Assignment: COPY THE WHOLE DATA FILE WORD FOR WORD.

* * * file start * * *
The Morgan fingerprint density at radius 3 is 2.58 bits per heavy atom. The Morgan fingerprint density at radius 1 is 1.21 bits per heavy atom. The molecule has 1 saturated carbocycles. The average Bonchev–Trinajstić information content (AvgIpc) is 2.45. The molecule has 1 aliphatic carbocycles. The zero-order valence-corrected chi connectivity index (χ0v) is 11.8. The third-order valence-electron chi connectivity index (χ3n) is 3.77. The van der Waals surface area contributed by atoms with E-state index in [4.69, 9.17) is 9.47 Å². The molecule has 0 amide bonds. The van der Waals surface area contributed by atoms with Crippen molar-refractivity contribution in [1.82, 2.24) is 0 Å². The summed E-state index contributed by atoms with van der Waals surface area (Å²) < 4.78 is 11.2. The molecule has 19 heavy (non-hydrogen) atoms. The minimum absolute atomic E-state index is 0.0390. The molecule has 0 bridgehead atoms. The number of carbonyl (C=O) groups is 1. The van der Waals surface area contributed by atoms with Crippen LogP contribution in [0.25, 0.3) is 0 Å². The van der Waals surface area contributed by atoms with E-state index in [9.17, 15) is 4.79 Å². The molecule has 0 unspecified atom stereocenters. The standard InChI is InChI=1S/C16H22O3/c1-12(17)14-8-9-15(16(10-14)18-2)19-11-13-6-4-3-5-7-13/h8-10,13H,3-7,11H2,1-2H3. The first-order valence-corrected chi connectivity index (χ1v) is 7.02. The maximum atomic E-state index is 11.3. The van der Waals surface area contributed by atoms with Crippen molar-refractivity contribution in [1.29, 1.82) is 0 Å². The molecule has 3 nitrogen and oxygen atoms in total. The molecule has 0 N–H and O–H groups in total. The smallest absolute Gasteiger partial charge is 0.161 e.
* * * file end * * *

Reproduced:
The Morgan fingerprint density at radius 3 is 2.58 bits per heavy atom. The Morgan fingerprint density at radius 1 is 1.21 bits per heavy atom. The molecule has 1 saturated carbocycles. The average Bonchev–Trinajstić information content (AvgIpc) is 2.45. The molecule has 1 aliphatic carbocycles. The zero-order valence-corrected chi connectivity index (χ0v) is 11.8. The third-order valence-electron chi connectivity index (χ3n) is 3.77. The van der Waals surface area contributed by atoms with E-state index in [4.69, 9.17) is 9.47 Å². The molecule has 0 amide bonds. The van der Waals surface area contributed by atoms with Crippen molar-refractivity contribution in [1.82, 2.24) is 0 Å². The summed E-state index contributed by atoms with van der Waals surface area (Å²) < 4.78 is 11.2. The molecule has 19 heavy (non-hydrogen) atoms. The minimum absolute atomic E-state index is 0.0390. The molecule has 0 bridgehead atoms. The number of carbonyl (C=O) groups is 1. The van der Waals surface area contributed by atoms with Crippen LogP contribution in [0.25, 0.3) is 0 Å². The van der Waals surface area contributed by atoms with E-state index in [9.17, 15) is 4.79 Å². The molecule has 0 unspecified atom stereocenters. The standard InChI is InChI=1S/C16H22O3/c1-12(17)14-8-9-15(16(10-14)18-2)19-11-13-6-4-3-5-7-13/h8-10,13H,3-7,11H2,1-2H3. The first-order valence-corrected chi connectivity index (χ1v) is 7.02. The maximum atomic E-state index is 11.3. The van der Waals surface area contributed by atoms with Crippen molar-refractivity contribution in [1.29, 1.82) is 0 Å². The molecule has 3 nitrogen and oxygen atoms in total. The molecule has 0 N–H and O–H groups in total. The smallest absolute Gasteiger partial charge is 0.161 e.